>> attribute to an instruction, then the function is cloned by some pass,
>> is that attribute copied or not?  What if it is deleted, moved,
>> rearranged, etc?  Further, how can annotations be serialized to .ll
>> files and .bc files?  In llvm, we always want "opt -pass1 -pass2" to be
>> the same as "opt -pass1 | opt -pass2", which would break if annotations
>> can't be serialized (which they can't currently).
> I get you 100 % here. But as you say later in the mail, many information
> is done by some runtime std::map<Value*,foo> stuff. Which is really
> handy at runtime, but I *had* serialization in mind when I was thinking
> about Annotations.

Okay, if you want to serialize/deserialize, they become much more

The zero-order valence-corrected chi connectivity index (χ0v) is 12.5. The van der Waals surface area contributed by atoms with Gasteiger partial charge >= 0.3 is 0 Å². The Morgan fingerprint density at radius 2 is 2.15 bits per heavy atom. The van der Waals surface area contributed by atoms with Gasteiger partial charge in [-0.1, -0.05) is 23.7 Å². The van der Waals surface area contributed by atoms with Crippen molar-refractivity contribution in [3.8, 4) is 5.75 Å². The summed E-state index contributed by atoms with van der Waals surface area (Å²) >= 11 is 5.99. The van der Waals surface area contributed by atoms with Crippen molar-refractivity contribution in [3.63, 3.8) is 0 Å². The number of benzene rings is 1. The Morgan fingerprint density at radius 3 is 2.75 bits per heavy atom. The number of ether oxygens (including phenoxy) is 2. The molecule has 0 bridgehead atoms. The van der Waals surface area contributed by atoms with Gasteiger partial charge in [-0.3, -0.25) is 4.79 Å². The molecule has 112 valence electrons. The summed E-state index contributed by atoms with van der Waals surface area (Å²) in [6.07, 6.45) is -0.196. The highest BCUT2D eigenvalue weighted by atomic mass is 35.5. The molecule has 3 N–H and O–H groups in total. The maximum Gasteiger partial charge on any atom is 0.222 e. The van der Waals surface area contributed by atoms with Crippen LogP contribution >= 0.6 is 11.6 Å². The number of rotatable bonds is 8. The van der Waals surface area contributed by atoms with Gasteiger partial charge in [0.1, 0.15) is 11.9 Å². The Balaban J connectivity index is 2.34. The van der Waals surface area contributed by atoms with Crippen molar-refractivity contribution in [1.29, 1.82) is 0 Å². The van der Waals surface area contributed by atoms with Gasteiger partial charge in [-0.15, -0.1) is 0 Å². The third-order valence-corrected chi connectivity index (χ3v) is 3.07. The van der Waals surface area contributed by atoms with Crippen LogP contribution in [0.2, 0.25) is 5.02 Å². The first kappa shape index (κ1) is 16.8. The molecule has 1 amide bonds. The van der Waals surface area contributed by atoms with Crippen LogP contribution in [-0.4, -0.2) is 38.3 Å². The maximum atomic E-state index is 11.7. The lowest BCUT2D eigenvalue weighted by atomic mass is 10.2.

palatable, the implementation just gets stickier.

> I see annotations as a way to serialize some extra
> information with the bytecode without having to extend/change the core
> classes. The best way to implemented in runtime is to use some kind of
> std::map subscripting, plus the additional benefit that you can
> serialize it to the bytecode. Perhaps the best of both worlds.

That's fine, but don't think that makes them solve all of the problems. 
Again, there is still the updating issue.

> Two things here:
> (1) Annotations should not be something which really changes the meaning
> of a Value/Type. All the passes should work without the annotation.

Okay, what use are they then?

Note that source language types are not unique in LLVM, and they shouldn't 
be even with annotations.  For example:

struct X { int A; };
struct Y { int B; };

Both X and Y map to the same LLVM Type.  This cannot change.

> (2) I think annotations are a handy way to augment the bytecode without